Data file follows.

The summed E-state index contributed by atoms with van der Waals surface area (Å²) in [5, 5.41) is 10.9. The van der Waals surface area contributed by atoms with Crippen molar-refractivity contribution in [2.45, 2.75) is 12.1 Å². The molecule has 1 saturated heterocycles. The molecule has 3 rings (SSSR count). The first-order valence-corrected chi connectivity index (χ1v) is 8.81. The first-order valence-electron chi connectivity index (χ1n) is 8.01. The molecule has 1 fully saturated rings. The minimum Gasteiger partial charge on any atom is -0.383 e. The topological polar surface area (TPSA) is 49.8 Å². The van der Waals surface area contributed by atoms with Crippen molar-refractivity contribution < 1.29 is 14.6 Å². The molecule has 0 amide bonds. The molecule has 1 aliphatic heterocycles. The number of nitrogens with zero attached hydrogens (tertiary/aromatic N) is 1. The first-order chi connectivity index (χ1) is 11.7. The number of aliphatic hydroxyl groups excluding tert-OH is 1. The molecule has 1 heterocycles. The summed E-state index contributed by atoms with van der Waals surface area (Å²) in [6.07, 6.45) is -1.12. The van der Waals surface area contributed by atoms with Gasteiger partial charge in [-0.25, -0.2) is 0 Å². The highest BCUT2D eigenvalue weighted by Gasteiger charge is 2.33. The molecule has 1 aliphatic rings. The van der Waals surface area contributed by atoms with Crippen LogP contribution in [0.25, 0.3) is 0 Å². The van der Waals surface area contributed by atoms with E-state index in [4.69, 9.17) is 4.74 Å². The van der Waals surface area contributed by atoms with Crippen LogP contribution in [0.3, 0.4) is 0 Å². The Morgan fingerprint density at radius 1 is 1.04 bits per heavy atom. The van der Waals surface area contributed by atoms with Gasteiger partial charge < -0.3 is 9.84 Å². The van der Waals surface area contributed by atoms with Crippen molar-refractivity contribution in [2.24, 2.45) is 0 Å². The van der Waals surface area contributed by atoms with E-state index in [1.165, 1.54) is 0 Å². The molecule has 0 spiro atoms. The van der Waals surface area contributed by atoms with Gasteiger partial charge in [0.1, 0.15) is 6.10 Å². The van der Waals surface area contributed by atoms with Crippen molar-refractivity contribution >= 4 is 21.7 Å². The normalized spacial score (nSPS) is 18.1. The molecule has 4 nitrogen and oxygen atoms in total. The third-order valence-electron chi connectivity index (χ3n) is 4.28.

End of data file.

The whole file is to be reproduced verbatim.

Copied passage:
The summed E-state index contributed by atoms with van der Waals surface area (Å²) in [5, 5.41) is 10.9. The van der Waals surface area contributed by atoms with Crippen molar-refractivity contribution in [2.45, 2.75) is 12.1 Å². The molecule has 1 saturated heterocycles. The molecule has 3 rings (SSSR count). The first-order valence-corrected chi connectivity index (χ1v) is 8.81. The first-order valence-electron chi connectivity index (χ1n) is 8.01. The molecule has 1 fully saturated rings. The minimum Gasteiger partial charge on any atom is -0.383 e. The topological polar surface area (TPSA) is 49.8 Å². The van der Waals surface area contributed by atoms with Crippen molar-refractivity contribution < 1.29 is 14.6 Å². The molecule has 0 amide bonds. The molecule has 1 aliphatic heterocycles. The number of nitrogens with zero attached hydrogens (tertiary/aromatic N) is 1. The first-order chi connectivity index (χ1) is 11.7. The number of aliphatic hydroxyl groups excluding tert-OH is 1. The molecule has 1 heterocycles. The summed E-state index contributed by atoms with van der Waals surface area (Å²) in [6.07, 6.45) is -1.12. The van der Waals surface area contributed by atoms with Gasteiger partial charge in [-0.25, -0.2) is 0 Å². The highest BCUT2D eigenvalue weighted by Gasteiger charge is 2.33. The molecule has 1 aliphatic rings. The van der Waals surface area contributed by atoms with Crippen LogP contribution in [0.25, 0.3) is 0 Å². The van der Waals surface area contributed by atoms with E-state index in [4.69, 9.17) is 4.74 Å². The van der Waals surface area contributed by atoms with Crippen LogP contribution in [0.3, 0.4) is 0 Å². The Morgan fingerprint density at radius 1 is 1.04 bits per heavy atom. The van der Waals surface area contributed by atoms with Gasteiger partial charge < -0.3 is 9.84 Å². The van der Waals surface area contributed by atoms with Crippen molar-refractivity contribution in [2.24, 2.45) is 0 Å². The van der Waals surface area contributed by atoms with E-state index in [1.165, 1.54) is 0 Å². The molecule has 0 spiro atoms. The van der Waals surface area contributed by atoms with Gasteiger partial charge in [0.1, 0.15) is 6.10 Å². The van der Waals surface area contributed by atoms with Crippen molar-refractivity contribution >= 4 is 21.7 Å². The normalized spacial score (nSPS) is 18.1. The molecule has 4 nitrogen and oxygen atoms in total. The third-order valence-electron chi connectivity index (χ3n) is 4.28.